the service by using Fig. 3, which is the graph generated after analysing the
transactions we performed with Darklaunder and Bitlaunder, to one level of
depth.
The image allows to quickly visualise the very high centralization of the
service, which is a poor characteristic regarding anonymity. All the wallets are
An Analysis of Bitcoin Laundry Services 301
Fig. 2. Darklaunder: output of the program following the money
Fig. 3. Darklaunder and Bitlaunder transactions, at depth one
sending their funds to address 15u...FKF6. This central address has been used
for the first time on the 18th October 2015 - which matches nicely with our
estimate of the creation time of the service - and has been continuously used
since.
Figure 4shows the number of operations of the 15u...FKF address since its
creation.
Fig. 4. Number of transactions by 15u...FKF, from October 2015 to February 2017
The address has a total of 1,635 operations. The number of credit transac-
tions (934) is roughly equal to the number of debit transactions (719). However,
615uyvmNQtLPyzeNcBCvuvgH4f7MUN6XFKF.
302 T. de Balthasar and J. Hernandez-Castro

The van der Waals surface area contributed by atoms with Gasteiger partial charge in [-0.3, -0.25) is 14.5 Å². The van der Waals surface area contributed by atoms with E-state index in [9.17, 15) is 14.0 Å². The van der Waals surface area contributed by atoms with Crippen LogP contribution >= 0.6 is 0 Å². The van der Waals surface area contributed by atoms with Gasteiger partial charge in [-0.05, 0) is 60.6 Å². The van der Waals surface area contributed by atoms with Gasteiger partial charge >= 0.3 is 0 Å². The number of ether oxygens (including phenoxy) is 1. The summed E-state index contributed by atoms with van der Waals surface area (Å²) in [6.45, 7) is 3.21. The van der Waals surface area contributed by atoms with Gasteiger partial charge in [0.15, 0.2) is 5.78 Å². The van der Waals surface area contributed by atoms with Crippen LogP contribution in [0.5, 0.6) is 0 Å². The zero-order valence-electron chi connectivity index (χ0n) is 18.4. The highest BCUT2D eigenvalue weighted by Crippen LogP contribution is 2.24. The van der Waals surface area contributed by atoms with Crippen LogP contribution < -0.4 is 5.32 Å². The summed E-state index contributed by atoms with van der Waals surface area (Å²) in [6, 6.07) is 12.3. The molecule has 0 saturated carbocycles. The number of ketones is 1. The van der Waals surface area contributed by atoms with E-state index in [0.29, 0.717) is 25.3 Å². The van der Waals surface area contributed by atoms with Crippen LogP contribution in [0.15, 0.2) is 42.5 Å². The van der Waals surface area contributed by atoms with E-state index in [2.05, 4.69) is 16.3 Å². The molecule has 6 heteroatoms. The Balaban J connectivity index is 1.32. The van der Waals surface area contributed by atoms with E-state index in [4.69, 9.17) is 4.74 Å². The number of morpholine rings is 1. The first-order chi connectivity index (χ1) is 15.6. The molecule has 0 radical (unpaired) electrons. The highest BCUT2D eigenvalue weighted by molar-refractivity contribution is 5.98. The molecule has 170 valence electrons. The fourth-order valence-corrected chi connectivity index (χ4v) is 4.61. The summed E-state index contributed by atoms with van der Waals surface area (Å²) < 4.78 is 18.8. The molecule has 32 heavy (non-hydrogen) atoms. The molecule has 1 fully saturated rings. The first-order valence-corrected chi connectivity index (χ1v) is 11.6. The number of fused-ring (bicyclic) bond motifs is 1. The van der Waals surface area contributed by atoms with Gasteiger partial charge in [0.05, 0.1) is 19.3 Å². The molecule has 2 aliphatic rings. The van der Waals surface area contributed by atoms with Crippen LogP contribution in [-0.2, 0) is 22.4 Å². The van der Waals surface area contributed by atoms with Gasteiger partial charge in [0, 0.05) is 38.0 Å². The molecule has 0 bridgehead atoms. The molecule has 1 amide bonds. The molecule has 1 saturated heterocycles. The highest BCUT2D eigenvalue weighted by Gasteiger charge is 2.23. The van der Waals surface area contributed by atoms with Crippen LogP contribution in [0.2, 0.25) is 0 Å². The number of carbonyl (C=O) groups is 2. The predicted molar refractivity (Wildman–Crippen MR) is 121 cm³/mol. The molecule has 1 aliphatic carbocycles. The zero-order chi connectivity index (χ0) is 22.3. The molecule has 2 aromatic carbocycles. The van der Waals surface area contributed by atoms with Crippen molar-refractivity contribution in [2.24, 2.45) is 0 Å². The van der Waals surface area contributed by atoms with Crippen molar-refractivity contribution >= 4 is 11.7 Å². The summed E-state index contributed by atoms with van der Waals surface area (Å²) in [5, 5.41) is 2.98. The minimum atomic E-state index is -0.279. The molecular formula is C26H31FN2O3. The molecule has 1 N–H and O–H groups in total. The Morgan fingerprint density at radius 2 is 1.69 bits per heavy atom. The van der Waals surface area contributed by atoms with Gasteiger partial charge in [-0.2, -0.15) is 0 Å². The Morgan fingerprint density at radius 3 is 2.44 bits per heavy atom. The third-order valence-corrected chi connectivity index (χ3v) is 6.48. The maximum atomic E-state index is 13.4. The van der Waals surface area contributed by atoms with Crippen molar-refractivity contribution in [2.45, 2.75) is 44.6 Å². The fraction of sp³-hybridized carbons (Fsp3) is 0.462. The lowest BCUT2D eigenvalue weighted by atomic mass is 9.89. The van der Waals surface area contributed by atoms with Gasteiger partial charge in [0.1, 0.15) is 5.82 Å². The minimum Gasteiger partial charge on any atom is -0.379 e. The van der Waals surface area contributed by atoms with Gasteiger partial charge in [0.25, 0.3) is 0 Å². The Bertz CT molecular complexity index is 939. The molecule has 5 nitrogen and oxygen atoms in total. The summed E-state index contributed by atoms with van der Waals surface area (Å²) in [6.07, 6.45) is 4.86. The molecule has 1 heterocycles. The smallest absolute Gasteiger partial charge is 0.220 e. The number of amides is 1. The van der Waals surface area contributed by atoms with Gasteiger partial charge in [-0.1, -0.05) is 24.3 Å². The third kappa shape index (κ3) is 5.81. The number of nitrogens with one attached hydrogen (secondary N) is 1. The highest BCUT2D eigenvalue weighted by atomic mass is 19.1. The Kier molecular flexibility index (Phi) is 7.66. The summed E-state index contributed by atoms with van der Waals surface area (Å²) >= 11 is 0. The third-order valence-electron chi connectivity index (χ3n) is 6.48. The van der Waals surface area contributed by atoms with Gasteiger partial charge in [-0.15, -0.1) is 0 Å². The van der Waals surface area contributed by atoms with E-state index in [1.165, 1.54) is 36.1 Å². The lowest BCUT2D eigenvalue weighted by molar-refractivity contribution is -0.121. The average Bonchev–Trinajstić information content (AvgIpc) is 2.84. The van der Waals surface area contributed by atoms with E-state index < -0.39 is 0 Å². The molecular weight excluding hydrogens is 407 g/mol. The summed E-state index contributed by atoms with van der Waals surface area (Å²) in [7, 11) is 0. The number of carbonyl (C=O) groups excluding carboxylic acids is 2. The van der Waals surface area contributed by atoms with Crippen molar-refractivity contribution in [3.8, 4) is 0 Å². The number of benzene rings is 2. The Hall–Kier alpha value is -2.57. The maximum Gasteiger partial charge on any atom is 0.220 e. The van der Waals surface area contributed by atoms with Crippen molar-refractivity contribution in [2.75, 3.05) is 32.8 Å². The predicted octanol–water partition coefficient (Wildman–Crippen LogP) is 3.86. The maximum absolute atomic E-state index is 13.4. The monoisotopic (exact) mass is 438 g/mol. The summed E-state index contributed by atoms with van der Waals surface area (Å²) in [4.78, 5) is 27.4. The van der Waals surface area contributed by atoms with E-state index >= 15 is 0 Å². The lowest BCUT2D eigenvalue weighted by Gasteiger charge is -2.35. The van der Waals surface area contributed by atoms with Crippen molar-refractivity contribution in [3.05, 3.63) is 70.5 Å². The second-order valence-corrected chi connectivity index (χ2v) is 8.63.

this address received money from 4,277 addresses but sent money to only 1,327
addresses. The total in and out by day from the creation of the address to the
26th February 2017 tends to confirm the hypothesis that the address has only
be used as a gateway. We can observe that the credit and debit per day are
approximately equal, leaving the address with only a few bitcoin in reserve. Our
last 2016 test transaction with the service was on the 5th May 2016, and at this
time the wallet7was still using the same central address. However, another
transaction has been carried out on the 27 June, and we can see that the
wallet8has used another address to get back the money: 13K...isR9. This address
has been created on the 15 June 2016, which matches with the moment when